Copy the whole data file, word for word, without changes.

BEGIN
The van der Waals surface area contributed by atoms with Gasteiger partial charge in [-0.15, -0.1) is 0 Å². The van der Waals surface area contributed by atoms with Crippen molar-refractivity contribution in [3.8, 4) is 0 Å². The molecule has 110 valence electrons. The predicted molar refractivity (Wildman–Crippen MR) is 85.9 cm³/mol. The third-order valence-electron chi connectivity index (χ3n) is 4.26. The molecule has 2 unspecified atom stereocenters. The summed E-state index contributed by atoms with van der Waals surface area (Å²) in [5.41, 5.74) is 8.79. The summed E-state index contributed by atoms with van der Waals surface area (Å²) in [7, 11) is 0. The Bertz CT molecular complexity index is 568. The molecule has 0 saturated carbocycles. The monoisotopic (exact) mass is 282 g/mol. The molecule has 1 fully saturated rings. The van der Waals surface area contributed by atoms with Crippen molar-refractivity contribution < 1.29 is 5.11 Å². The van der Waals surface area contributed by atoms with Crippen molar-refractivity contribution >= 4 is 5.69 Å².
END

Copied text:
The van der Waals surface area contributed by atoms with Gasteiger partial charge in [-0.15, -0.1) is 0 Å². The van der Waals surface area contributed by atoms with Crippen molar-refractivity contribution in [3.8, 4) is 0 Å². The molecule has 110 valence electrons. The predicted molar refractivity (Wildman–Crippen MR) is 85.9 cm³/mol. The third-order valence-electron chi connectivity index (χ3n) is 4.26. The molecule has 2 unspecified atom stereocenters. The summed E-state index contributed by atoms with van der Waals surface area (Å²) in [5.41, 5.74) is 8.79. The summed E-state index contributed by atoms with van der Waals surface area (Å²) in [7, 11) is 0. The Bertz CT molecular complexity index is 568. The molecule has 0 saturated carbocycles. The monoisotopic (exact) mass is 282 g/mol. The molecule has 1 fully saturated rings. The van der Waals surface area contributed by atoms with Crippen molar-refractivity contribution < 1.29 is 5.11 Å². The van der Waals surface area contributed by atoms with Crippen molar-refractivity contribution >= 4 is 5.69 Å².